For example, it is not clear . . . whether the car and truck expenses set out for these months constitute legitimate business expenses. In order to make that determination, the District would need to determine what the business of Medical Practice Solutions, LLC is, and whether use of both a car and a truck is necessary to that business. Further, how does the expense for the car and truck interact with and affect the additional expense item claimed for transportation? Other examples of expenses that may require clarification and documentation would appear to be bank fees, communications, interest expense, medical expense, and utilities. If, for example, Medical Practice Solutions is being run out of the Brittons’ home, then only an appropriate percentage of the communications and utilities cost of the home may be attributed to the business rather than the entire amount.”
Id at 8 n. 7.
The DVS hearing officer also ordered that “[m]oving forward . . . for so long as one or both Brittons are self-employed and seeking Chapter 115 benefits, the District and Mr. Britton must continue to engage in the process of analyzing each month’s revenues and legitimate business expenses in order to calculate monthly income.” (DVS Dec. at 8.) As to this directive, the hearing officer stated:
I suggest, without making it a formal order, that it may be helpful for the District to enlist the assistance of a Town of Lexington employee with experience in financial matters in order to assist with this analysis.
(Id. at 9 n. 8.)
What the DVS Decision did not do is identify either of the Brittons as a member of the LLC, or explain why either of them had any right to offset LLC-related gross income with any of the LLC’s expenses, and it did not direct the District to investigate either of these points.
d. Appeal to DALA
Mr. Britton timely appealed the DVS Decision to the Division of Administrative Law Appeals (DALA) on May 14, 2015, and DALA scheduled a prehearing conference. The purposes of the conference included simplifying or clarifying the issues to be decided, obtaining agreements on documents or undisputed matters so as to avoid unnecessary proof, addressing discovery and motions, and, in general, determining how adjudication would proceed. See Notice of Prehearing Conference (May 18, 2015).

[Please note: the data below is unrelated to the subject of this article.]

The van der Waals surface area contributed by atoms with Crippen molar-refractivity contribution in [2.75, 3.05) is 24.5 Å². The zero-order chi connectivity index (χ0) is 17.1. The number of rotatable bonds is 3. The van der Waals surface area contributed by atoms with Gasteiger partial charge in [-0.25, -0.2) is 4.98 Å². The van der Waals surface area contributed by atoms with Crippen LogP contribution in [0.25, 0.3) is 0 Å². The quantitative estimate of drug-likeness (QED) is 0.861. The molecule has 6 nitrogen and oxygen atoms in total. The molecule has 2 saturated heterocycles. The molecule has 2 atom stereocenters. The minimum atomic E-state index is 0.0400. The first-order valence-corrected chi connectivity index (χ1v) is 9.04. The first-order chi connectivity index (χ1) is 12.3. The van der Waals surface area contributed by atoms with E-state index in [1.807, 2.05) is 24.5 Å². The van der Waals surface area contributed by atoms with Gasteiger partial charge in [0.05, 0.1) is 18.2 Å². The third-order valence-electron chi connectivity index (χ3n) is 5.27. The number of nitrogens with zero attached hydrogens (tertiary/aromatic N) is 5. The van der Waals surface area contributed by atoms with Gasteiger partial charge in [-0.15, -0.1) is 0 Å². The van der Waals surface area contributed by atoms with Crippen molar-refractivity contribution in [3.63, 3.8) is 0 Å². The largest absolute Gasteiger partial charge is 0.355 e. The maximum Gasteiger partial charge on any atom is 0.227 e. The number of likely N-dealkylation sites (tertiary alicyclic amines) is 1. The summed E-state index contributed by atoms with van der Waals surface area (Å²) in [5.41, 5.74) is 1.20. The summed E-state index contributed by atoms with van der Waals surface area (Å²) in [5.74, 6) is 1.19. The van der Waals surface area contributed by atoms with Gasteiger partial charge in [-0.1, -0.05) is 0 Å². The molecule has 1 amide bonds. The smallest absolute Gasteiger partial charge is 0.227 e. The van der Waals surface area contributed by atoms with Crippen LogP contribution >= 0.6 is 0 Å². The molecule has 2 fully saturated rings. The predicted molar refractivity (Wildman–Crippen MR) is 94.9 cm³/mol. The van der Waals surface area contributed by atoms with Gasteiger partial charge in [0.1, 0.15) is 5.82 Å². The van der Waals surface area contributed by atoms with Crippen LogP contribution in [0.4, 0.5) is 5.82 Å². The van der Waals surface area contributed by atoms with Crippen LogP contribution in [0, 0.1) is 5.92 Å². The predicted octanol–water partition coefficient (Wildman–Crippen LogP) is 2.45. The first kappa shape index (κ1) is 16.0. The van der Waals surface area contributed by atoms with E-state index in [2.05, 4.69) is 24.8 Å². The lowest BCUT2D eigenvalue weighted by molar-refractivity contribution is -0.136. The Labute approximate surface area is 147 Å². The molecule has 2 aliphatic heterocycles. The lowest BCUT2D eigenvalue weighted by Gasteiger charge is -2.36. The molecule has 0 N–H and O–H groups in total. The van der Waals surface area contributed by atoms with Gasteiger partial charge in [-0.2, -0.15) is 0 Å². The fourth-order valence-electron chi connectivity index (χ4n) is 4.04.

It was not clear from his appeal what Britton was asserting, as he did not specify his claims. Instead, “to save time” (as his single-page appeal stated), Mr. Britton included a copy of the DVS Decision on which he had typed, in the margins, his “major concerns,” while also stating that he reserved his “right to raise additional issues during the appeal.” He also attached to his appeal a copy of a page (marked “Exhibit # HO-A,” apparently from the DVS hearing) on which he had typed an additional annotation at the bottom of what appeared to be a memorandum prepared by the VSO after her January 15, 2015 meeting with Mr. Britton regarding his “family income” and what he described as “deductible expenses.” Mr. Britton’s annotations on this page appeared to address a proposed DVS regulation addressing the subtraction of business deductions from any business income to be imputed to a veteran receiving Chapter 115 benefits. In addition, Mr. Britton attached to his DALA appeal a copy of his earlier appeal to DVS from the District’s notice of action.